Riluzole is the only drug approved by the FDA and the NHS for treating ALS. According to the manufacturer, it can extend a person's life by 2 or 3 months.
From comments made by ALS sufferers on forums, there are many unpleasant side effects; as a result, many people have stopped taking the drug. Therefore, its usefulness is questionable.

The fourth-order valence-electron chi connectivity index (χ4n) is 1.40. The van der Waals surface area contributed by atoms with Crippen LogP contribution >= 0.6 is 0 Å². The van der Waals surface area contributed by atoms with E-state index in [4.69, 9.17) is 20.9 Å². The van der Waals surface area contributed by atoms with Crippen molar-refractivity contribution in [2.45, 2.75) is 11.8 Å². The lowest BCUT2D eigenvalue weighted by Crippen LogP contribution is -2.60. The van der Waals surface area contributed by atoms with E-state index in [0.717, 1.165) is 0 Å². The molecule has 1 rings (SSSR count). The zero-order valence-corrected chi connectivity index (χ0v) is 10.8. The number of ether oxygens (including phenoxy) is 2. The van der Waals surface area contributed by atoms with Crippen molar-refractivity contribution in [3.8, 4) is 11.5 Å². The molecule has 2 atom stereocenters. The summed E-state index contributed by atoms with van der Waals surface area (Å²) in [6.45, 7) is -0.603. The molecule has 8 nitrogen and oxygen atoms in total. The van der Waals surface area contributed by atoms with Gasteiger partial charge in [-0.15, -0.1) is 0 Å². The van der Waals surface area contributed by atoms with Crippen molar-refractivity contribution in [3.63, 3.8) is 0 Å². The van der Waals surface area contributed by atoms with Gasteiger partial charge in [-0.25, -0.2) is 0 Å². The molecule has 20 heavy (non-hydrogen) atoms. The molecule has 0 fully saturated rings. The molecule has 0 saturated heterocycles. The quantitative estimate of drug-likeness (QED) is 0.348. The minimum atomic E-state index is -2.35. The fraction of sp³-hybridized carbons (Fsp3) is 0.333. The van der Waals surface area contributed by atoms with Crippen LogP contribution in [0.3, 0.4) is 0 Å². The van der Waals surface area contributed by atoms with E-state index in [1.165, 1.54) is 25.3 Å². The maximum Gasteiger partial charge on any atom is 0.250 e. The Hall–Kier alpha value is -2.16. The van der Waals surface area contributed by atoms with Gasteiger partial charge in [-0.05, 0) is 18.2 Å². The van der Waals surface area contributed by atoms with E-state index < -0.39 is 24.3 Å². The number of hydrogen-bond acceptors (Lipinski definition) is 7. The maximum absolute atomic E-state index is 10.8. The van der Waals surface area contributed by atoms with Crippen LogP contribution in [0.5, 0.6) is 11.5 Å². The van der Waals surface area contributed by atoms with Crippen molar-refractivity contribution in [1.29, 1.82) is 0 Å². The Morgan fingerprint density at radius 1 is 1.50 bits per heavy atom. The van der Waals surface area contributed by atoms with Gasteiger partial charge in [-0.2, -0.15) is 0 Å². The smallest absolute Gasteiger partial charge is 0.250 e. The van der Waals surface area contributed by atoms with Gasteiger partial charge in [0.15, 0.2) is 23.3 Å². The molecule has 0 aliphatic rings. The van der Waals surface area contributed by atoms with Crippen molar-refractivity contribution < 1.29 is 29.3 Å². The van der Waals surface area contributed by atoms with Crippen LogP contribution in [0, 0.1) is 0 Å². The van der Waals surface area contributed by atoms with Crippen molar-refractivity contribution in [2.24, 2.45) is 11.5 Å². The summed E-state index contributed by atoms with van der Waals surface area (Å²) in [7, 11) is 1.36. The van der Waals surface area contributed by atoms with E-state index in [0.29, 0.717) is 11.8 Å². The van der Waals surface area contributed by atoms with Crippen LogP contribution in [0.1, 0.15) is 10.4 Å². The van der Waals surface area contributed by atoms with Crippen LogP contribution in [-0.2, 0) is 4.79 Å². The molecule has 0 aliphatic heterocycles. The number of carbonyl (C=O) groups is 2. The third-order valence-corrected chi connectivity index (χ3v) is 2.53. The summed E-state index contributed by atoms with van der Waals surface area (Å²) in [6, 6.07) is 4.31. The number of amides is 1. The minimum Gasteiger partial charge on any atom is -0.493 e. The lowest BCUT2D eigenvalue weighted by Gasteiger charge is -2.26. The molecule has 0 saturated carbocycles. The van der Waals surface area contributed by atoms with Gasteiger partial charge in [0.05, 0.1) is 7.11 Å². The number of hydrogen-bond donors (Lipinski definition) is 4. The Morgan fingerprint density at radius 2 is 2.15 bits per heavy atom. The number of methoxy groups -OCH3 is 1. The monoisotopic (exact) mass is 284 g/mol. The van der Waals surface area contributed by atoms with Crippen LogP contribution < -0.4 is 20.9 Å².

Riluzole is believed to decrease glutamate release. One large study reported that 56.8 percent of patients treated with 100 mg of riluzole daily were alive without tracheostomy after 18 months, compared with 50.4 percent of patients who received a placebo, a clinically small but statistically significant difference. Previously, a smaller study reported a significant improvement in survival, but most of those patients had the bulbar form of ALS. Any positive effect on functional abilities from the use of riluzole is unclear, and no studies have reported that the drug halts the disease process. Adverse effects include asthenia, nausea, dizziness, elevation of liver enzymes and granulocytopenia.